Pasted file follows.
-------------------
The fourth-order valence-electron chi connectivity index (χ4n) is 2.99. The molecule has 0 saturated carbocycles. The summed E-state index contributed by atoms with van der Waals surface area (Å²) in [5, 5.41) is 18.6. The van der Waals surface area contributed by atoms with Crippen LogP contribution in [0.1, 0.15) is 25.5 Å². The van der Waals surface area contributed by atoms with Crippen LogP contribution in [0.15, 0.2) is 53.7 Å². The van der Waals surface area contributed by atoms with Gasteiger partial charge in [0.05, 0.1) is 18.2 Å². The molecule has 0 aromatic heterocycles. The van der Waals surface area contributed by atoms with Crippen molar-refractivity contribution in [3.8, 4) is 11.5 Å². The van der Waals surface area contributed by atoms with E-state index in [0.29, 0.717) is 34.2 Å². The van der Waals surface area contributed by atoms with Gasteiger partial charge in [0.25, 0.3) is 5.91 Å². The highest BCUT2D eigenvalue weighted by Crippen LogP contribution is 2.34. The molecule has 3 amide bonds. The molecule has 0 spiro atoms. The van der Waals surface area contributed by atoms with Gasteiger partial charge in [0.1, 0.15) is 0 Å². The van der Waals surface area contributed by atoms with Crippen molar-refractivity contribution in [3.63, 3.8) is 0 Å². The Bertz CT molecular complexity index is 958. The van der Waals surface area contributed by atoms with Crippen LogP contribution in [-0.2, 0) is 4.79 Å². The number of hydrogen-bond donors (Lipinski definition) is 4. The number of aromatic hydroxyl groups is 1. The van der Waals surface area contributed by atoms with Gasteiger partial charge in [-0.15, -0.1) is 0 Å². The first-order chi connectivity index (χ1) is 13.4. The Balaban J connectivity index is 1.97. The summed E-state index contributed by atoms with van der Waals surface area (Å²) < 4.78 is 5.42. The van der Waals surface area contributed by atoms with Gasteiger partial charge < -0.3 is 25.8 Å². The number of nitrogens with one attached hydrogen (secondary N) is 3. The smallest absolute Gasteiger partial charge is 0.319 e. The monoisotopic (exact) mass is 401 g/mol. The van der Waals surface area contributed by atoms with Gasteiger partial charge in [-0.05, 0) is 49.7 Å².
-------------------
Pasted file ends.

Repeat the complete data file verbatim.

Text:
The fourth-order valence-electron chi connectivity index (χ4n) is 2.99. The molecule has 0 saturated carbocycles. The summed E-state index contributed by atoms with van der Waals surface area (Å²) in [5, 5.41) is 18.6. The van der Waals surface area contributed by atoms with Crippen LogP contribution in [0.1, 0.15) is 25.5 Å². The van der Waals surface area contributed by atoms with Crippen LogP contribution in [0.15, 0.2) is 53.7 Å². The van der Waals surface area contributed by atoms with Gasteiger partial charge in [0.05, 0.1) is 18.2 Å². The molecule has 0 aromatic heterocycles. The van der Waals surface area contributed by atoms with Crippen molar-refractivity contribution in [3.8, 4) is 11.5 Å². The van der Waals surface area contributed by atoms with E-state index in [0.29, 0.717) is 34.2 Å². The van der Waals surface area contributed by atoms with Gasteiger partial charge in [0.25, 0.3) is 5.91 Å². The highest BCUT2D eigenvalue weighted by Crippen LogP contribution is 2.34. The molecule has 3 amide bonds. The molecule has 0 spiro atoms. The van der Waals surface area contributed by atoms with Gasteiger partial charge in [0.1, 0.15) is 0 Å². The van der Waals surface area contributed by atoms with Crippen molar-refractivity contribution in [3.63, 3.8) is 0 Å². The Bertz CT molecular complexity index is 958. The van der Waals surface area contributed by atoms with Crippen LogP contribution in [-0.2, 0) is 4.79 Å². The number of hydrogen-bond donors (Lipinski definition) is 4. The number of aromatic hydroxyl groups is 1. The van der Waals surface area contributed by atoms with Gasteiger partial charge in [-0.15, -0.1) is 0 Å². The first-order chi connectivity index (χ1) is 13.4. The Balaban J connectivity index is 1.97. The summed E-state index contributed by atoms with van der Waals surface area (Å²) < 4.78 is 5.42. The van der Waals surface area contributed by atoms with Gasteiger partial charge < -0.3 is 25.8 Å². The number of nitrogens with one attached hydrogen (secondary N) is 3. The smallest absolute Gasteiger partial charge is 0.319 e. The monoisotopic (exact) mass is 401 g/mol. The van der Waals surface area contributed by atoms with Gasteiger partial charge in [-0.05, 0) is 49.7 Å².